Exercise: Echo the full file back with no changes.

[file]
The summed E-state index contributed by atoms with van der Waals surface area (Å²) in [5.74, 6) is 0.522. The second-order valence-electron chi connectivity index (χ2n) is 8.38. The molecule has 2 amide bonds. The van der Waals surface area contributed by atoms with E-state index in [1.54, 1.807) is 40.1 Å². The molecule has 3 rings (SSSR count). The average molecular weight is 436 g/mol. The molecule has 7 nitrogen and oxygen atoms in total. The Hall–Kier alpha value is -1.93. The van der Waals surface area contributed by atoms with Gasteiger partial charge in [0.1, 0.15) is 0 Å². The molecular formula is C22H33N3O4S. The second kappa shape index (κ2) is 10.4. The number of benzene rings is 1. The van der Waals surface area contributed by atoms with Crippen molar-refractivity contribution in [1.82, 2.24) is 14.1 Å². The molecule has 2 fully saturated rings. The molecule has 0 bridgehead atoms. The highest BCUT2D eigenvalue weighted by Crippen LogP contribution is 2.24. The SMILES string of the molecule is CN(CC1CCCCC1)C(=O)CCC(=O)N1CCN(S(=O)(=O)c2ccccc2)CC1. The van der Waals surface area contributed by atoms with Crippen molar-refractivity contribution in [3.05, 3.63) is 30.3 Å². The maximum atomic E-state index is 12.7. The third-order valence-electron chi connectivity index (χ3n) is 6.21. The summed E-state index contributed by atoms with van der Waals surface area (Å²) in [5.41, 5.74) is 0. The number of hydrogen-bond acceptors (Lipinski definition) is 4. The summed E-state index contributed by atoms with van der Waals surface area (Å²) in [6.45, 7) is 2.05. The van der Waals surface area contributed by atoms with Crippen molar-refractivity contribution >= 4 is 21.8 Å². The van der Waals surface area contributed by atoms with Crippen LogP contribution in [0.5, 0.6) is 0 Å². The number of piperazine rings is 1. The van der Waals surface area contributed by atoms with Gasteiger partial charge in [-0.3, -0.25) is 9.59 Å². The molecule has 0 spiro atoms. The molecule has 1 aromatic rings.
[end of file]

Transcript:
The summed E-state index contributed by atoms with van der Waals surface area (Å²) in [5.74, 6) is 0.522. The second-order valence-electron chi connectivity index (χ2n) is 8.38. The molecule has 2 amide bonds. The van der Waals surface area contributed by atoms with E-state index in [1.54, 1.807) is 40.1 Å². The molecule has 3 rings (SSSR count). The average molecular weight is 436 g/mol. The molecule has 7 nitrogen and oxygen atoms in total. The Hall–Kier alpha value is -1.93. The van der Waals surface area contributed by atoms with Gasteiger partial charge in [0.1, 0.15) is 0 Å². The molecular formula is C22H33N3O4S. The second kappa shape index (κ2) is 10.4. The number of benzene rings is 1. The van der Waals surface area contributed by atoms with Crippen molar-refractivity contribution in [1.82, 2.24) is 14.1 Å². The molecule has 2 fully saturated rings. The molecule has 0 bridgehead atoms. The highest BCUT2D eigenvalue weighted by Crippen LogP contribution is 2.24. The SMILES string of the molecule is CN(CC1CCCCC1)C(=O)CCC(=O)N1CCN(S(=O)(=O)c2ccccc2)CC1. The van der Waals surface area contributed by atoms with Crippen molar-refractivity contribution in [3.05, 3.63) is 30.3 Å². The maximum atomic E-state index is 12.7. The third-order valence-electron chi connectivity index (χ3n) is 6.21. The summed E-state index contributed by atoms with van der Waals surface area (Å²) in [5.41, 5.74) is 0. The number of hydrogen-bond acceptors (Lipinski definition) is 4. The summed E-state index contributed by atoms with van der Waals surface area (Å²) in [6.45, 7) is 2.05. The van der Waals surface area contributed by atoms with Crippen molar-refractivity contribution >= 4 is 21.8 Å². The van der Waals surface area contributed by atoms with Crippen LogP contribution in [0.5, 0.6) is 0 Å². The number of piperazine rings is 1. The van der Waals surface area contributed by atoms with Gasteiger partial charge in [-0.3, -0.25) is 9.59 Å². The molecule has 0 spiro atoms. The molecule has 1 aromatic rings.